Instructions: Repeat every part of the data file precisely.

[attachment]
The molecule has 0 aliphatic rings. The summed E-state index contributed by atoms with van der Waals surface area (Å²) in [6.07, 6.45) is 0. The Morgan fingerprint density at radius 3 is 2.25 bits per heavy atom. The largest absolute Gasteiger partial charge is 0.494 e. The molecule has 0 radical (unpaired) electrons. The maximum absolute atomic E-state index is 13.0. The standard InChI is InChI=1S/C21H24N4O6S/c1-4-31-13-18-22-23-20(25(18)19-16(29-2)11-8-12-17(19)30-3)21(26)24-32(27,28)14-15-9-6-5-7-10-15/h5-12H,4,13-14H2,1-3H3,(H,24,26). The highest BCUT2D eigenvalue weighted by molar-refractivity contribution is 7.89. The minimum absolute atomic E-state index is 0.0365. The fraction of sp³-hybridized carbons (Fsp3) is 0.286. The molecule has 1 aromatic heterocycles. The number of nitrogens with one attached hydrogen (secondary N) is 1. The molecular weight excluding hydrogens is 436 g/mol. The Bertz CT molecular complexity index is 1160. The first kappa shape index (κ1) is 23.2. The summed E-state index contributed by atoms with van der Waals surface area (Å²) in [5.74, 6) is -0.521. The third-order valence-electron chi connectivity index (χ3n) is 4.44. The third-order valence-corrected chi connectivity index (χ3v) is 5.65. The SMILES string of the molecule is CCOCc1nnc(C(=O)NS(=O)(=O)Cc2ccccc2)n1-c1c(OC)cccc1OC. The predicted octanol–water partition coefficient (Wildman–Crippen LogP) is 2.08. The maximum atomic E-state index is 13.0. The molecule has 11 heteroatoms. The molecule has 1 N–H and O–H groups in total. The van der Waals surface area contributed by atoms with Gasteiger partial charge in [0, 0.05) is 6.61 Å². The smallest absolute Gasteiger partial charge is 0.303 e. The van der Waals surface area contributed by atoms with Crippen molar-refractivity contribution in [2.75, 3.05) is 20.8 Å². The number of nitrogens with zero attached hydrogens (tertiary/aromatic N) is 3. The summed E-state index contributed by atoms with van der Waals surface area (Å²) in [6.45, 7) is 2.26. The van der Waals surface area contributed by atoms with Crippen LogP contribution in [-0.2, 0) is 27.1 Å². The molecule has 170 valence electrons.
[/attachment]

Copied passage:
The molecule has 0 aliphatic rings. The summed E-state index contributed by atoms with van der Waals surface area (Å²) in [6.07, 6.45) is 0. The Morgan fingerprint density at radius 3 is 2.25 bits per heavy atom. The largest absolute Gasteiger partial charge is 0.494 e. The molecule has 0 radical (unpaired) electrons. The maximum absolute atomic E-state index is 13.0. The standard InChI is InChI=1S/C21H24N4O6S/c1-4-31-13-18-22-23-20(25(18)19-16(29-2)11-8-12-17(19)30-3)21(26)24-32(27,28)14-15-9-6-5-7-10-15/h5-12H,4,13-14H2,1-3H3,(H,24,26). The highest BCUT2D eigenvalue weighted by molar-refractivity contribution is 7.89. The minimum absolute atomic E-state index is 0.0365. The fraction of sp³-hybridized carbons (Fsp3) is 0.286. The molecule has 1 aromatic heterocycles. The number of nitrogens with one attached hydrogen (secondary N) is 1. The molecular weight excluding hydrogens is 436 g/mol. The Bertz CT molecular complexity index is 1160. The first kappa shape index (κ1) is 23.2. The summed E-state index contributed by atoms with van der Waals surface area (Å²) in [5.74, 6) is -0.521. The third-order valence-electron chi connectivity index (χ3n) is 4.44. The third-order valence-corrected chi connectivity index (χ3v) is 5.65. The SMILES string of the molecule is CCOCc1nnc(C(=O)NS(=O)(=O)Cc2ccccc2)n1-c1c(OC)cccc1OC. The predicted octanol–water partition coefficient (Wildman–Crippen LogP) is 2.08. The maximum atomic E-state index is 13.0. The molecule has 11 heteroatoms. The molecule has 1 N–H and O–H groups in total. The van der Waals surface area contributed by atoms with Gasteiger partial charge in [0, 0.05) is 6.61 Å². The smallest absolute Gasteiger partial charge is 0.303 e. The van der Waals surface area contributed by atoms with Crippen molar-refractivity contribution in [2.75, 3.05) is 20.8 Å². The number of nitrogens with zero attached hydrogens (tertiary/aromatic N) is 3. The summed E-state index contributed by atoms with van der Waals surface area (Å²) in [6.45, 7) is 2.26. The van der Waals surface area contributed by atoms with Crippen LogP contribution in [-0.2, 0) is 27.1 Å². The molecule has 170 valence electrons.